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Why DOJ's Georgia election lawsuit is a warning shot to SCOTUS

Attorney General Merrick Garland intends to use the what's left of the Voting Rights Act to the full extent possible.
Illustration of the Supreme Court, voters waiting in line to cast ballots in 2020, and Attorney General Merrick Garland.
Attorney General Merrick Garland intends use what's left of the Voting Rights Act to full effect.Chelsea Stahl / MSNBC

Attorney General Merrick Garland announced Friday that the Department of Justice would be suing the state of Georgia over its recent voting rights changes. While the case is obviously directed at the Georgia lawmakers who passed the new restrictions and the governor who signed them into law, a broader challenge was also quietly being announced by the judge-turned-attorney general.

Garland, who spent more than two decades as a federal appellate judge, made it clear that he is preparing to mount a national challenge in defense of “the central pillars of our democracy” to his old bosses: the justices of the Supreme Court.

Among the provisions being challenged is one barring provisional ballots from people voting in the wrong precinct (except for those cast after 5 p.m. on Election Day) from being counted. It and other areas of the law in question will be “disproportionately burdensome for Black voters,” the lawsuit details, alleging that “all of the challenged provisions will have a cumulative negative effect on the ability of Black Georgians to participate in the political process”

The out-of-precinct claim’s appearance in DOJ’s Georgia complaint is notable because it is similar to a claim in one of the remaining cases before the Supreme Court, due to be decided in coming days. An Arizona law barring the counting of out-of-precinct ballots was struck down by a federal appeals court, but backers of the provision are fighting at the Supreme Court to uphold it and one aimed at preventing what the law’s fans refer to as “ballot harvesting” efforts.

Some conservatives — including former members of the Trump administration — are hoping that the justices do more than simply uphold the Arizona restricting

Some conservatives — including former members of the Trump administration — are hoping the justices do more than simply uphold the Arizona restriction and instead use the case to limit the use of Section 2 of the Voting Rights Act, the portion of the law being used to challenge both the Arizona and Georgia laws.

This is where recent Supreme Court history comes into play. Before 2013, Section 5 of the Voting Rights Act was the most efficient tool for protecting minority voters’ interests. Section 5 required certain jurisdictions to get “preclearance” for voting changes — to show the Justice Department before implementing changes that they would not harm minority voters. The Supreme Court effectively gutted that provision in 2013, invalidating the formula used to determine which states and counties required preclearance.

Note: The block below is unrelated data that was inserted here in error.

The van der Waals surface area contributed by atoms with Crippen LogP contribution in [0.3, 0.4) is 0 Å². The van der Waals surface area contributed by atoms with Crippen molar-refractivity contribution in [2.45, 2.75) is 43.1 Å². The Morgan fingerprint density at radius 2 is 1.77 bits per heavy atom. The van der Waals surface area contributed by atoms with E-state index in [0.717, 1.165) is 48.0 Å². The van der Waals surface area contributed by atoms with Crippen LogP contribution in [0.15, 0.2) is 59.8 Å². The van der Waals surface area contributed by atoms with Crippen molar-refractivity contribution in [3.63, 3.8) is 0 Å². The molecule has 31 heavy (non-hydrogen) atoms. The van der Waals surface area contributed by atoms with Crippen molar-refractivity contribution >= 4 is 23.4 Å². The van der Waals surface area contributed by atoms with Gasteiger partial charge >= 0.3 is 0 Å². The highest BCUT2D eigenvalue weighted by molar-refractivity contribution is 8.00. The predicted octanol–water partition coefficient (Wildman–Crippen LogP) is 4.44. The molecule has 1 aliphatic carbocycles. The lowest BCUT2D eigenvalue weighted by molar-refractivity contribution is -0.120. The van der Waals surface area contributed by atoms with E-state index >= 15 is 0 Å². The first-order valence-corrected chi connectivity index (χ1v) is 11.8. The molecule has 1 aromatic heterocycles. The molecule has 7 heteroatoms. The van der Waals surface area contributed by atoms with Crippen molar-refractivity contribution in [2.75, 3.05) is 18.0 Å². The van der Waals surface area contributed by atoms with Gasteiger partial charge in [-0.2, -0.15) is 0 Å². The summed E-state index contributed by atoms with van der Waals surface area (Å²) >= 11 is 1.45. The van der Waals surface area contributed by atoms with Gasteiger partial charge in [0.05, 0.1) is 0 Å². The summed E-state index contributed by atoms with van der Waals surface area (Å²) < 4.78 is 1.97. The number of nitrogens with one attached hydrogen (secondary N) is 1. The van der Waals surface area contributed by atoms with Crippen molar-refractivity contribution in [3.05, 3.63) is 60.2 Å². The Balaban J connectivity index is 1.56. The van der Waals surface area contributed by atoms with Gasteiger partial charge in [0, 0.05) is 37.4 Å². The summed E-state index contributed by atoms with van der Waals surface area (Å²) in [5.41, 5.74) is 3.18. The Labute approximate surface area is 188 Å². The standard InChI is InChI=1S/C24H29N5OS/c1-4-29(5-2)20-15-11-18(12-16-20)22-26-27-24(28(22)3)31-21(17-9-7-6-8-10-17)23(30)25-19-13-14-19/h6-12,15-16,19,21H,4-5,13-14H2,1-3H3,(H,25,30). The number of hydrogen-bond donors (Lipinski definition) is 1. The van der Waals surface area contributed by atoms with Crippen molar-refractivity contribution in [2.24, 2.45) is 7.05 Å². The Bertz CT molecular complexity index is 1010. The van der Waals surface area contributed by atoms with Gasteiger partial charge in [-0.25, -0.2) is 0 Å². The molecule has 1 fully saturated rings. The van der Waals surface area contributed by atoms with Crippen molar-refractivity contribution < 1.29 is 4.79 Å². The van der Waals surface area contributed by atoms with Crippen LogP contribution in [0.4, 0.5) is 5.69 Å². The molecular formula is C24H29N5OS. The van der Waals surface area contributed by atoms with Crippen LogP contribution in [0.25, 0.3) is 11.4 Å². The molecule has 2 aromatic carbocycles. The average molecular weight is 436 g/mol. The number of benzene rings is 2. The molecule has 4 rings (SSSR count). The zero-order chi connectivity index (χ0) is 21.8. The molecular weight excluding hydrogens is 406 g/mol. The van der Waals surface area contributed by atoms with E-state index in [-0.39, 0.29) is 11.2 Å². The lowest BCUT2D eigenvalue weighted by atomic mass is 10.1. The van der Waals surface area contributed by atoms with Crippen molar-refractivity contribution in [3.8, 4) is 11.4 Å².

That’s led to an increase in the use of Section 2, which shifts the burden, requiring those challenging a piece of legislation — in this case the DOJ — to prove that it “prevents protected minority voters from equally participating in the political process and electing representatives of their choice,” as law professor Rick Hasen described it recently.

Despite the more difficult standard, as “one of the strongest voting rights tools in the United States,” Section 2 has taken center stage since the 2013 case.

Now, as we await the Supreme Court’s decision on what to do in the Arizona case, Garland and his Justice Department are establishing that they intend to aggressively use Section 2 litigation to challenge the proliferation of Republican-drafted voting restrictions passed in the aftermath of the 2020 election. With two of the senior officials at Friday’s news conference, Associate Attorney General Vanita Gupta and Assistant Attorney General Kristen Clarke, coming from a background of strong voting rights advocacy, Garland is well-positioned to press the legal case to the Supreme Court that robust Section 2 enforcement remains essential and the policy case to Congress (and, if successful, to the courts) that renewed Section 5 preclearance authority is necessary as well.

That’s not all, either. Garland also announced that DOJ does not intend to allow the lack of any Section 5 preclearance requirement to prevent the department from playing a role in redistricting over the coming year (or, more likely, years).

The DOJ “will publish new guidance to make clear the voting protections that apply to all jurisdictions as they redraw their electoral maps,” Garland stated. “These include maps used for congressional districts, state legislatures, county commissions, city councils and more.”

That will be yet another area where Garland’s DOJ will quickly be forced to choose how it will enforce that guidance as states adopt new district maps based on the latest census.

While much has been written about whether Garland is the forceful attorney general the Justice Department needs in the wake of the Trump administration, Garland is beginning to establish that on at least one front — the way the attorney general interacts with the Supreme Court — he is growing more comfortable in his role without the robe.

It’s still not clear how far Garland will go — or how he would respond to a ruling from the justices that limits the use of even Section 2 of the Voting Rights Act. But Friday gave us the strongest sign yet that, free from his judicial constraints, Merrick Garland is preparing to do what he believes is needed to protect voting rights across the country in the years ahead.